Strong Gains Achieved In Improving Carton Recycling Infrastructure
Fifty-three percent of U.S. households now have access to carton recycling.
The Carton Council of North America has reported that carton recycling access continued to grow significantly in 2014, thanks to collaborative industry efforts and support from communities nationwide. Access expanded to an additional three states, as well as 6.1 million households across the country, and now more than 53 percent of households across 48 states can recycle their food and beverage cartons through local curbside recycling and drop-off programs. This momentum is continuing through 2015, as more than 500,000 new households were added to the count in January alone.
Over the past six years, carton recycling access has grown 194 percent, and now more than 62.4 million U.S. households can recycle cartons through their community recycling programs. Since 2009, the Carton Council, a group of carton manufacturers united to deliver long-term collaborative solutions in order to divert valuable cartons from the landfill, has worked with recycling industry stakeholders and communities to build infrastructure and improve access to carton recycling nationwide.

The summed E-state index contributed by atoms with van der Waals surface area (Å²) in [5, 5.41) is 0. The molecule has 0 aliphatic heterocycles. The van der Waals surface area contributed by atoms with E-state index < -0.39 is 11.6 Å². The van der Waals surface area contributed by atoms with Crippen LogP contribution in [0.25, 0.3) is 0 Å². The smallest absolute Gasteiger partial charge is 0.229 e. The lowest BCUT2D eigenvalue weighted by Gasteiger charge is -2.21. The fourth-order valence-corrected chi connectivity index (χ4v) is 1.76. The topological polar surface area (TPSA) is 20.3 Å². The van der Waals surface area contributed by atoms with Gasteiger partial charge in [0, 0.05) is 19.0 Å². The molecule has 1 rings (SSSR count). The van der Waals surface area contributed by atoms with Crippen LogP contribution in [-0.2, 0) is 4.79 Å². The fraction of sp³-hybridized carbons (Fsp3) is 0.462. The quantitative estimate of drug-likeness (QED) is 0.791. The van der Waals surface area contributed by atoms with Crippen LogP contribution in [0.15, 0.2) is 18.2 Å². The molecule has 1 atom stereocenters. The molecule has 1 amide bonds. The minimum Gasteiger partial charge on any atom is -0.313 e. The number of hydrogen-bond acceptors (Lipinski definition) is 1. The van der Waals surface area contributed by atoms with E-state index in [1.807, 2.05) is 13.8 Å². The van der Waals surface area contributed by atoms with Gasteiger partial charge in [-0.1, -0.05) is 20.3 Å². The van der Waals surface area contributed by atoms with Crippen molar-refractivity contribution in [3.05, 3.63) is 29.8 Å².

“It is clear by our continued progress that carton recycling is becoming more mainstream across the country,” says Jason Pelz, vice president of recycling projects for the Carton Council of North America and vice president, environment, Tetra Pak North America. “Carton packaging is increasing in popularity across different categories, and consumers expect to be able to recycle them.”
The Carton Council commitment to growing access takes a holistic approach. This includes technical assistance, grants where and when they are needed and consumer education support. These pieces fit together to help prevent cartons from going to landfills.
“More communities and recycling sorting facilities are seeing the value that cartons bring to their programs, including added convenience for residents and access to high-quality fiber with ready end markets,” says Pelz.
Made mainly from paper, a renewable resource, lightweight and compact in design and with a low carbon footprint, cartons have proven to be a sustainable packaging solution that is growing in use for a variety of food and beverage products. Including cartons as an accepted material in every community recycling program offers a better, more cost-efficient option than other proposed recovery solutions.
For more information, visit CartonOpportunities.org.